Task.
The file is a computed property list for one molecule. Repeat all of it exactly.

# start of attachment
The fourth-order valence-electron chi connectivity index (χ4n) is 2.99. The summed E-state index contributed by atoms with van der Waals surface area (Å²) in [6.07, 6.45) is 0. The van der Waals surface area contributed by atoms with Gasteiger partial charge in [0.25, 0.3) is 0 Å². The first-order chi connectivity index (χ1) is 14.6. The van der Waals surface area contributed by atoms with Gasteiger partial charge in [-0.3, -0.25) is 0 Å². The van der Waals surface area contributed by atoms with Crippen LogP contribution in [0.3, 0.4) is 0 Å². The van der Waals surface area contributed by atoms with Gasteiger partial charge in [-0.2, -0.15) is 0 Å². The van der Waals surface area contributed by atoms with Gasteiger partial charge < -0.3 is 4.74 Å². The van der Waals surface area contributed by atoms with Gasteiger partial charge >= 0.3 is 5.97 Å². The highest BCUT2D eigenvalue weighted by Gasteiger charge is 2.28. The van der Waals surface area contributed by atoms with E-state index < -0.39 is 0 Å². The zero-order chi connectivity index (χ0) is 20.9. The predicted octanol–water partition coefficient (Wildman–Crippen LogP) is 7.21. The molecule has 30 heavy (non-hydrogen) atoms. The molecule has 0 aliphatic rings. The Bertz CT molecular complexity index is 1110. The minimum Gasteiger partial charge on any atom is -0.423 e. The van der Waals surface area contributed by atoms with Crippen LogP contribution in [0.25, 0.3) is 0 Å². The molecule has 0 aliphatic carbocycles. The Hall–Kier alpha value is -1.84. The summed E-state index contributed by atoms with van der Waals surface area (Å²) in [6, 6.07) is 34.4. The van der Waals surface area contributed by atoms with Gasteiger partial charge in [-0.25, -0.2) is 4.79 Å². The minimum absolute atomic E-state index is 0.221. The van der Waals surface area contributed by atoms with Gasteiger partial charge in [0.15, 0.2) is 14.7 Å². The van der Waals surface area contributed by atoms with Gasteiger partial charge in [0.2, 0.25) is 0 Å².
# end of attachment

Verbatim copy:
The fourth-order valence-electron chi connectivity index (χ4n) is 2.99. The summed E-state index contributed by atoms with van der Waals surface area (Å²) in [6.07, 6.45) is 0. The van der Waals surface area contributed by atoms with Gasteiger partial charge in [0.25, 0.3) is 0 Å². The first-order chi connectivity index (χ1) is 14.6. The van der Waals surface area contributed by atoms with Gasteiger partial charge in [-0.3, -0.25) is 0 Å². The van der Waals surface area contributed by atoms with Crippen LogP contribution in [0.3, 0.4) is 0 Å². The van der Waals surface area contributed by atoms with Gasteiger partial charge in [-0.2, -0.15) is 0 Å². The van der Waals surface area contributed by atoms with Gasteiger partial charge < -0.3 is 4.74 Å². The van der Waals surface area contributed by atoms with Gasteiger partial charge >= 0.3 is 5.97 Å². The highest BCUT2D eigenvalue weighted by Gasteiger charge is 2.28. The van der Waals surface area contributed by atoms with E-state index < -0.39 is 0 Å². The zero-order chi connectivity index (χ0) is 20.9. The predicted octanol–water partition coefficient (Wildman–Crippen LogP) is 7.21. The molecule has 30 heavy (non-hydrogen) atoms. The molecule has 0 aliphatic rings. The Bertz CT molecular complexity index is 1110. The minimum Gasteiger partial charge on any atom is -0.423 e. The van der Waals surface area contributed by atoms with Crippen LogP contribution in [0.25, 0.3) is 0 Å². The molecule has 0 aliphatic carbocycles. The Hall–Kier alpha value is -1.84. The summed E-state index contributed by atoms with van der Waals surface area (Å²) in [6, 6.07) is 34.4. The van der Waals surface area contributed by atoms with Gasteiger partial charge in [-0.25, -0.2) is 4.79 Å². The minimum absolute atomic E-state index is 0.221. The van der Waals surface area contributed by atoms with Gasteiger partial charge in [0.15, 0.2) is 14.7 Å². The van der Waals surface area contributed by atoms with Gasteiger partial charge in [0.2, 0.25) is 0 Å².